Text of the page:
Heavy rain swept through the area this morning ahead of a cold front which is currently tracking through the region. Bowling Green picked up just over a half inch of rain last night through this morning with higher totals to the north and west. Flooding occurred in some of our far northern counties where torrential rain tracked over the same areas last night and early this morning. Over 6.5 inches of rain fell across Louisville within the past 24 hours. A few counties in far western Kentucky even saw a tornado warning issued with the round of storms that moved through yesterday evening. No damage has been reported with any of those storms.
The threat for severe weather will remain to the east of our area ahead of the cold front, but we will see only a few lingering showers for the rest of our Sunday. Clouds will persist through the evening.
The rain chances will continue to diminish as we head into the evening hours with clearing overnight.
After a warm start to October, a more seasonable pattern will begin to set in this week. Temperatures will find themselves on the chilly side as we head into our Monday morning. You won’t need that winter coat quite yet, but a jacket will be handy tomorrow, especially if your heading out before 10am. The sun will be out again tomorrow, but temperatures will only reach the mid 60s. Temperatures will again dip into the mid 40s for Tuesday morning and will climb to around 70 degrees by mid afternoon. Temperatures will remain fairly seasonable for the rest of the week with minimal chances for rain over the next five days.
It’s Fall and that means the leaves are changing! Here is a map from The Weather channel breaking down the time of peak foliage for the area. Bowling Green’s foliage peaks around late October.
So what causes the leaves to change color? Plants use glucose as a building block for growing. The plant turns water and carbon dioxide into oxygen and sugar through a process called photosynthesis which means (putting together with light). The chemical called chlorophyll is what gives the plants their green color. During the winter there is not enough daylight or water for photosynthesis. This means the trees must rest and live off the food stored up during the summer. They begin to shut down the food making process, which results in the disappearing of the chlorophyll. As the green color fades, we begin to see the yellow and orange colors (which have been in the leaves all along). The reason we can’t see these colors in the summer is because they are covered up by the vast amounts of green color.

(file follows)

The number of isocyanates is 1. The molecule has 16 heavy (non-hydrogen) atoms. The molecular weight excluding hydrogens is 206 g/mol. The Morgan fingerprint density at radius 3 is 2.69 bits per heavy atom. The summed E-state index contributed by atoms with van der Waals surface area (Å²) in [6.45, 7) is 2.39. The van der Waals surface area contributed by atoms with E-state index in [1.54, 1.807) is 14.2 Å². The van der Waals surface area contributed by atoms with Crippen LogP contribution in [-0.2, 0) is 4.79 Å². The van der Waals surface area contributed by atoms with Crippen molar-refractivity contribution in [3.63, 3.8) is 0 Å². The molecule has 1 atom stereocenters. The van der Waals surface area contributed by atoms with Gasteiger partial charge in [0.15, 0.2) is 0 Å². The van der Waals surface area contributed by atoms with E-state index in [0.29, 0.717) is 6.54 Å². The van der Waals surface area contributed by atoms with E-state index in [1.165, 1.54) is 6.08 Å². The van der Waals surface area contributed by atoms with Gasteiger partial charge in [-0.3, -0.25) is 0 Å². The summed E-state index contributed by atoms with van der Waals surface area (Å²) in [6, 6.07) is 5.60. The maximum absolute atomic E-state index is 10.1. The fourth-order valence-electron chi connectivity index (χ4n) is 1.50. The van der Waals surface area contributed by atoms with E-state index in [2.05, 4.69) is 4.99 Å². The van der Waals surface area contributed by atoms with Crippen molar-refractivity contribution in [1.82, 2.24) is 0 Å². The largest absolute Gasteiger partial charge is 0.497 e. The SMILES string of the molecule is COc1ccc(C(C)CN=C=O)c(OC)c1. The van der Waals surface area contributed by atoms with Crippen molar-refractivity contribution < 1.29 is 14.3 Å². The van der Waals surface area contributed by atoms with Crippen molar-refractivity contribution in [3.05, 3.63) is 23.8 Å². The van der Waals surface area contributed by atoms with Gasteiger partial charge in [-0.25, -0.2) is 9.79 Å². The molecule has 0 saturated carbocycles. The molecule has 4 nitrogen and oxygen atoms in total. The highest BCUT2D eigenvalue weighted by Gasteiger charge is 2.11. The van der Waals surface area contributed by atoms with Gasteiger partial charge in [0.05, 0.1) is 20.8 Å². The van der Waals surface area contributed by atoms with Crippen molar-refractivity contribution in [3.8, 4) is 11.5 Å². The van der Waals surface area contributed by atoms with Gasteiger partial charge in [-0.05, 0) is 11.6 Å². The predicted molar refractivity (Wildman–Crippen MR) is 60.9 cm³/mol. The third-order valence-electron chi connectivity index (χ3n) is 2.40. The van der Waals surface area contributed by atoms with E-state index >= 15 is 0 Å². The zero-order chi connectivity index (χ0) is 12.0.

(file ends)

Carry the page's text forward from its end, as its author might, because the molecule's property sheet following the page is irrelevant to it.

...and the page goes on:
Monday: Mostly sunny, with a high near 65. Northwest wind 3 to 8 mph.
Monday Night: Mostly clear, with a low around 45. Northwest wind around 5 mph becoming calm in the evening.
Tuesday: Sunny, with a high near 69. Calm wind becoming northeast around 6 mph in the morning.
Tuesday Night: Mostly clear, with a low around 47.
Wednesday: Sunny, with a high near 74.
Wednesday Night: Mostly clear, with a low around 53.
Thursday: Sunny, with a high near 75.
Thursday Night: Mostly clear, with a low around 52.
Friday: Mostly sunny, with a high near 76.
Friday Night: Mostly clear, with a low around 53.
Saturday: Mostly sunny, with a high near 78.